Daytona Beach, Fla. No other sport begins its season with its biggest event, but NASCAR's drivers wouldn't have it any other way.
The Daytona 500 is more important -- and more appreciated -- than ever.
"We spend all winter preparing for it and, if it's not the biggest, somebody needs to stop by and tell us," said Kevin Harvick, who finished fourth last year. "It's the first race, it's got all the hype, all the prestige and the most money."
Harvick, along with defending champion Michael Waltrip and the rest of the Nextel Cup drivers, will begin practice today for the Feb. 15 season-opener at Daytona International Speedway.
With a new points format for 2004, dividing the year into a 26-race regular season and a 10-race championship shootout, there was some concern that the Great American Race might lose some of its luster.
The drivers say no way.
"When you win this race, you know you've beaten the best," Elliott Sadler said. "Everybody brings the best of everything they've got to this racetrack.
"That doesn't happen at any other race. ... Here, the equipment is new, the uniforms are new. It's a great way to start the season off."
Jeff Burton said having the biggest race of the year leading off the schedule never made sense to him until after NASCAR announced the new points format.
"In every other sport, their biggest event of the year is their last event," Burton said. "Look at how many people watched the Super Bowl on Sunday. Even my wife watched the Super Bowl.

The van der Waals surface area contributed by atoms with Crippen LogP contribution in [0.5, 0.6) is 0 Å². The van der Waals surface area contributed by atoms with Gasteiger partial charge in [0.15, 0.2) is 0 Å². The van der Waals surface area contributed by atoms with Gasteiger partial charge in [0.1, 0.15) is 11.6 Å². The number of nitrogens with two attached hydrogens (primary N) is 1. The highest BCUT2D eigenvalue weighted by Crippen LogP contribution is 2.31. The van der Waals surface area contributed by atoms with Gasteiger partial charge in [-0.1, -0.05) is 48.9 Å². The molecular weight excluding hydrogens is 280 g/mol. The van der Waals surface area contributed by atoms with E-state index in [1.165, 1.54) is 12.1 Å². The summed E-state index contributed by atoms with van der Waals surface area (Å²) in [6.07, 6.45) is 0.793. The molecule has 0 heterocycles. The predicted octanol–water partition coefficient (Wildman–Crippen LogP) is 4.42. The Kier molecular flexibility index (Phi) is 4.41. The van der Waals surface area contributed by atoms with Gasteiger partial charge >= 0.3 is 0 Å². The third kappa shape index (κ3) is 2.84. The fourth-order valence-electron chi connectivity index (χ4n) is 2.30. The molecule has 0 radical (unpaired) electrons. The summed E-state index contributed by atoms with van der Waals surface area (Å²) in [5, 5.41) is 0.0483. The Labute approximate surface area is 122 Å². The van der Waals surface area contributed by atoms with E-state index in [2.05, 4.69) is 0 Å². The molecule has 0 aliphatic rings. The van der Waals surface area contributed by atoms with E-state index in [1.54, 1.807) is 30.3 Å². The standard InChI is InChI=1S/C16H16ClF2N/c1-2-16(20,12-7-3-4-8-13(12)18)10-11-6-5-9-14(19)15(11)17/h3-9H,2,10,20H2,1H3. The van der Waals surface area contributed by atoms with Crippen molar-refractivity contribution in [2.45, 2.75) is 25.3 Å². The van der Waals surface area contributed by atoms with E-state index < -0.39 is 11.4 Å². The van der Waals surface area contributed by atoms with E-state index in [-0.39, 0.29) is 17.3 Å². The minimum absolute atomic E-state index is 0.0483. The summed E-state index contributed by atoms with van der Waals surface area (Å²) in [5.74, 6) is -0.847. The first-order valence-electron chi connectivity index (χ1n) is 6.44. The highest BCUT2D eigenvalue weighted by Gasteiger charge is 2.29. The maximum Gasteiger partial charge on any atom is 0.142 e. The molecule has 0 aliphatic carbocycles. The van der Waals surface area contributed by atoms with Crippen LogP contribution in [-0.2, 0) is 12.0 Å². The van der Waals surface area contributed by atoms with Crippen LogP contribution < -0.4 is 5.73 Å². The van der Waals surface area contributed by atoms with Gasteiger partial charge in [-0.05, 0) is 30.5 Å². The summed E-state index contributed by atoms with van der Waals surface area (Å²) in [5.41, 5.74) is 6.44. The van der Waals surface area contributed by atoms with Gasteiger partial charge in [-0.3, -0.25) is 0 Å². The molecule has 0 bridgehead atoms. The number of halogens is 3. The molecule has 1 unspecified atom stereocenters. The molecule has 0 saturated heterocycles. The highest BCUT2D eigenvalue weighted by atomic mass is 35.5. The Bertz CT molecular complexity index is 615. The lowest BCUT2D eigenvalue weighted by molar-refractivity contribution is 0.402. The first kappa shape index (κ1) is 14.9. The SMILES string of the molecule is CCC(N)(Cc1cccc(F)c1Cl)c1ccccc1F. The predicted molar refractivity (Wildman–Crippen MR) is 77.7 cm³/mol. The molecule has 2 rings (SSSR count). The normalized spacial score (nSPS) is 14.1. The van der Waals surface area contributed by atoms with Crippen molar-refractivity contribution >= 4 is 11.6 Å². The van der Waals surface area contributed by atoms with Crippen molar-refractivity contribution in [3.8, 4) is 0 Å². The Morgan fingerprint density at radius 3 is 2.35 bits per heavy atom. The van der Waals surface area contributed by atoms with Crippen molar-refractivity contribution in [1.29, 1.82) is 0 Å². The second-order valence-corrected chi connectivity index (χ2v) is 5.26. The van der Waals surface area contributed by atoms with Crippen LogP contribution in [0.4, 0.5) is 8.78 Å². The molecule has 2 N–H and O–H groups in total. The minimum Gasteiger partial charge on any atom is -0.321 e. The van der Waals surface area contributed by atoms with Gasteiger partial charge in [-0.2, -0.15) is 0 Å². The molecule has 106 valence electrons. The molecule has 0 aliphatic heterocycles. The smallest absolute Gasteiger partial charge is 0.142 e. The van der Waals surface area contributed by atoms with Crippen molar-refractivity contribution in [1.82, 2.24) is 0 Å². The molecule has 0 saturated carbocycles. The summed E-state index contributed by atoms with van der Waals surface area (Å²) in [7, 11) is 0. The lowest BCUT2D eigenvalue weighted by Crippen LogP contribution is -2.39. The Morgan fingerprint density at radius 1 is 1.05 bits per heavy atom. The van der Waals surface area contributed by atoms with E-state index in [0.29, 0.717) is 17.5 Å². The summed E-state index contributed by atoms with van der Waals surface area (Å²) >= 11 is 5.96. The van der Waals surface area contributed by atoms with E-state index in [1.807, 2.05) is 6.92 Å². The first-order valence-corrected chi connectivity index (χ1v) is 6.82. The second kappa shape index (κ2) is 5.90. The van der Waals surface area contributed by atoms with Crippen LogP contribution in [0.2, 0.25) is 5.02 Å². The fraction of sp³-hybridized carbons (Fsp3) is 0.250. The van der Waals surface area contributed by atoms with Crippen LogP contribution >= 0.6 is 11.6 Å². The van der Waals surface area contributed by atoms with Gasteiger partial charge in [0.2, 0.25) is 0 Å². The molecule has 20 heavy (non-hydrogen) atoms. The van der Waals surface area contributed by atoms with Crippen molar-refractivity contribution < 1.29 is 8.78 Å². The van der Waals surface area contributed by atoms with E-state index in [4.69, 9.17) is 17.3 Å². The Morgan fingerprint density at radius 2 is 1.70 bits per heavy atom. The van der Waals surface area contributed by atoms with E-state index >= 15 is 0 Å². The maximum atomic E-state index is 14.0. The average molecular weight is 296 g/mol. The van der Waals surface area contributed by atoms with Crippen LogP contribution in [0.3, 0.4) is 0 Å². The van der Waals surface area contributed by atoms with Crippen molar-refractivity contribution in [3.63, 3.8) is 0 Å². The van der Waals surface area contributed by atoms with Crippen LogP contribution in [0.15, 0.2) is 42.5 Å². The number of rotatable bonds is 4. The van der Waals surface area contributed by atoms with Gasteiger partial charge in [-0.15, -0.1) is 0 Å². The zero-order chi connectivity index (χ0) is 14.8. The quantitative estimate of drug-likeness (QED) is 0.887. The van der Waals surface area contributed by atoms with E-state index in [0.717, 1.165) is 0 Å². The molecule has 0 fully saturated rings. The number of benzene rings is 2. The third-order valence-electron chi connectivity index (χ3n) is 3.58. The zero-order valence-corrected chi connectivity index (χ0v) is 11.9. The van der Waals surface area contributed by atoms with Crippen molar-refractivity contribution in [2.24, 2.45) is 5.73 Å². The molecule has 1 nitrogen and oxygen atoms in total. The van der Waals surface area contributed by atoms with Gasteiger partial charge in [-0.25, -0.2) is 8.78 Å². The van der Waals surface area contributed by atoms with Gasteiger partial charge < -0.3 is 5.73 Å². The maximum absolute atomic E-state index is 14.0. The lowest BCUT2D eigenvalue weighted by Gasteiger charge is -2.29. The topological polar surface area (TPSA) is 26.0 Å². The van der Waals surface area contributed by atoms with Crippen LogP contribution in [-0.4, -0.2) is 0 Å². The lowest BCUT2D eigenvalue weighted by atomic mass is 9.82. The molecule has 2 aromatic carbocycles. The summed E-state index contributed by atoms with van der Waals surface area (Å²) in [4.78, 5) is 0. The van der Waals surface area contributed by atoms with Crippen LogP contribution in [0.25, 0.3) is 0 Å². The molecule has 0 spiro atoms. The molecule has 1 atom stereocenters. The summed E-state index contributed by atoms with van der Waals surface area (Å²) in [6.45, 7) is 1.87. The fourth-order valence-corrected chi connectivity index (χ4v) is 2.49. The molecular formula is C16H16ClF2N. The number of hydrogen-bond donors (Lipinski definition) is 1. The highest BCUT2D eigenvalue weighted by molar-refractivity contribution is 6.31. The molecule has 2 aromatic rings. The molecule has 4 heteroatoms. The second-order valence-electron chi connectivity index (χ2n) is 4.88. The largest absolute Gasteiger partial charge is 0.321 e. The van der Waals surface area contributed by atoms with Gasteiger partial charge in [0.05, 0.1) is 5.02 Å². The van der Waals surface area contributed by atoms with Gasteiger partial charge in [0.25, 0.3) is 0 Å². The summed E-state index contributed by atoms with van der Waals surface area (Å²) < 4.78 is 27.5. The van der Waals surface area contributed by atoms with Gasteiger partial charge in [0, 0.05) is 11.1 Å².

"But, in today's format, it's my opinion that the Daytona 500 is certainly the biggest race of the year, although it may not be the most important race of the year. Now we have a system that may make the last race of the year the most important. But not the biggest."
No one doubts the prestige of winning the Daytona 500.
"This race can save your career," Sadler said. "This race can make your career go to the next step."
Just ask three-time winner Dale Jarrett, who shot to stardom after beating Dale Earnhardt in a head-to-head duel in the 1993 Daytona 500.
Jarrett has gone on to a great career, highlighted by winning two more of the 500-milers here (1996 and 2000) as well as the 1999 Cup championship.
"Winning this race opens doors for you," the second-generation Cup driver said. "Winning that first one meant everything to me, to my family and to my career. Nothing has changed. It's still the big one."
Reigning Cup champion Matt Kenseth likes the historical perspective.
"Daytona is where NASCAR is and where it all started," Kenseth said. "There's so much hype and so much history that goes with the Daytona 500. I think it's good to start off big and let everybody know that the season's starting."
The bottom line, though, is that, going into the 46th running of the big event, it is still the race the drivers want most to win.
"This is the one that we're all shooting for, the one we put the most effort into," Harvick said. "The Nextel championship comes first, but this is by far the biggest race that we can win."